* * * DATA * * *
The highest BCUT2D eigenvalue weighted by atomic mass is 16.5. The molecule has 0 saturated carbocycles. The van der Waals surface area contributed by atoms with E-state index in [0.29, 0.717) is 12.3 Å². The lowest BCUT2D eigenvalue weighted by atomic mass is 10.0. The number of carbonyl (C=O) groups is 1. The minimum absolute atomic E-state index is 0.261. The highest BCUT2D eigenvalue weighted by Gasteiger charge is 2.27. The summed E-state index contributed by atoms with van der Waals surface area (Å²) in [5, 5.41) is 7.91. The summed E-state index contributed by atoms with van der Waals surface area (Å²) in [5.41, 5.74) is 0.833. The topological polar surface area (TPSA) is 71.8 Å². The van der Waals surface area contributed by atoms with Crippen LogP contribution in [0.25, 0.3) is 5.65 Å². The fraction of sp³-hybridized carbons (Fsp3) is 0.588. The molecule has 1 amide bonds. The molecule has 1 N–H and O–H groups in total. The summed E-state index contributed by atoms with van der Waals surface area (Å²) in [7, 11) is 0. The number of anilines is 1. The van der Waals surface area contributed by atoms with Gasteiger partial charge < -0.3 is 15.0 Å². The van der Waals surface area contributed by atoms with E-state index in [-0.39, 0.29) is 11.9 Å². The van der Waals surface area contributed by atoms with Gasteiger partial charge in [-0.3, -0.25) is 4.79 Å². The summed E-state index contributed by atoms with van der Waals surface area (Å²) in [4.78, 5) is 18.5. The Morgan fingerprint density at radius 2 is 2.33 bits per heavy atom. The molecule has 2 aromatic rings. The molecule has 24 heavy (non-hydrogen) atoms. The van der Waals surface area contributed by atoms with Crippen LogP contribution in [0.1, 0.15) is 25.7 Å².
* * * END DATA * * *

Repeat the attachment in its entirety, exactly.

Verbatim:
The highest BCUT2D eigenvalue weighted by atomic mass is 16.5. The molecule has 0 saturated carbocycles. The van der Waals surface area contributed by atoms with E-state index in [0.29, 0.717) is 12.3 Å². The lowest BCUT2D eigenvalue weighted by atomic mass is 10.0. The number of carbonyl (C=O) groups is 1. The minimum absolute atomic E-state index is 0.261. The highest BCUT2D eigenvalue weighted by Gasteiger charge is 2.27. The summed E-state index contributed by atoms with van der Waals surface area (Å²) in [5, 5.41) is 7.91. The summed E-state index contributed by atoms with van der Waals surface area (Å²) in [5.41, 5.74) is 0.833. The topological polar surface area (TPSA) is 71.8 Å². The van der Waals surface area contributed by atoms with Crippen LogP contribution in [0.25, 0.3) is 5.65 Å². The fraction of sp³-hybridized carbons (Fsp3) is 0.588. The molecule has 1 amide bonds. The molecule has 1 N–H and O–H groups in total. The summed E-state index contributed by atoms with van der Waals surface area (Å²) in [7, 11) is 0. The number of anilines is 1. The van der Waals surface area contributed by atoms with Gasteiger partial charge < -0.3 is 15.0 Å². The van der Waals surface area contributed by atoms with E-state index in [-0.39, 0.29) is 11.9 Å². The van der Waals surface area contributed by atoms with Gasteiger partial charge in [-0.3, -0.25) is 4.79 Å². The summed E-state index contributed by atoms with van der Waals surface area (Å²) in [4.78, 5) is 18.5. The Morgan fingerprint density at radius 2 is 2.33 bits per heavy atom. The molecule has 2 aromatic rings. The molecule has 24 heavy (non-hydrogen) atoms. The van der Waals surface area contributed by atoms with Crippen LogP contribution in [0.1, 0.15) is 25.7 Å².